We women tend to be the butt of jokes about no sex after menopause, that it’s all about our low libido and dryness issues. While there is some truth to that stereotype, new research reveals that men also play a role in the waning sex stats.
“We know that menopause seems to have a bad effect on libido, vaginal dryness and sexual pain,” said Dr. Stephanie Faubion, director of the Mayo Clinic Center for Women’s Health in Rochester, Minnesota, in an interview published in the New York Times. “But what is coming up as a consistent finding is that the partner has such a prominent role. It’s not just the availability of the partner—it’s the physical health of the partner as well.”
The Lowdown on Less Sex
According to a study of over 24,000 women in the U.K. ages 50 to 74 that was published in the journal Menopause, just under one half of the women had regular sex. While lack of a partner was cited as the leading factor for this state, 23 percent said their partner had a medical issue that interfered with regular sex; 21 percent said their significant other had lost interest; and 8 percent said their partner was too tired (respondents could check off more than one answer).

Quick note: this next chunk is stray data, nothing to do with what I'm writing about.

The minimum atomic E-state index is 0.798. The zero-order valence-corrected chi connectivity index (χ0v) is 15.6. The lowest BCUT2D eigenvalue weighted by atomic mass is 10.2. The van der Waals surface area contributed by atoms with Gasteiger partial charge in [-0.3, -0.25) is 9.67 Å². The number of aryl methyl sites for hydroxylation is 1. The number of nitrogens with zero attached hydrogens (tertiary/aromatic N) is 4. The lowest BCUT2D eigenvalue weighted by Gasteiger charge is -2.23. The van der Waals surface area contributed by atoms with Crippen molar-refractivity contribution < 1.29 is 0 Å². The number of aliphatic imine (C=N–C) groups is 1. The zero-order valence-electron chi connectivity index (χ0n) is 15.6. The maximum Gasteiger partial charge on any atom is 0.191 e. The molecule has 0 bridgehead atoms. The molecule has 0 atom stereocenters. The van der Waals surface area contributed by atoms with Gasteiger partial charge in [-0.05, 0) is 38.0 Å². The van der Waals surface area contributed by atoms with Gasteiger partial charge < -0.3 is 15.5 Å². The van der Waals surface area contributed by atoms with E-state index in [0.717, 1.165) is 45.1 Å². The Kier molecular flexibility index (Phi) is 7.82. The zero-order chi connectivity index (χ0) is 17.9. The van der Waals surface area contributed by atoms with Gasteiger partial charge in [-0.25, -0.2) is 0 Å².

While this shows that women are not the ones causing a drought in the sex department in later life, the researchers say that there are ways to get back that lusty feeling. A chat with one’s doctor can be reassuring and offer medical help—lubricants, libido-boosting drugs—or a sex therapist can help couples learn new approaches to sex. The urges we felt in decades past may not be as strong, but through communicating and planning, we can still get plenty of action.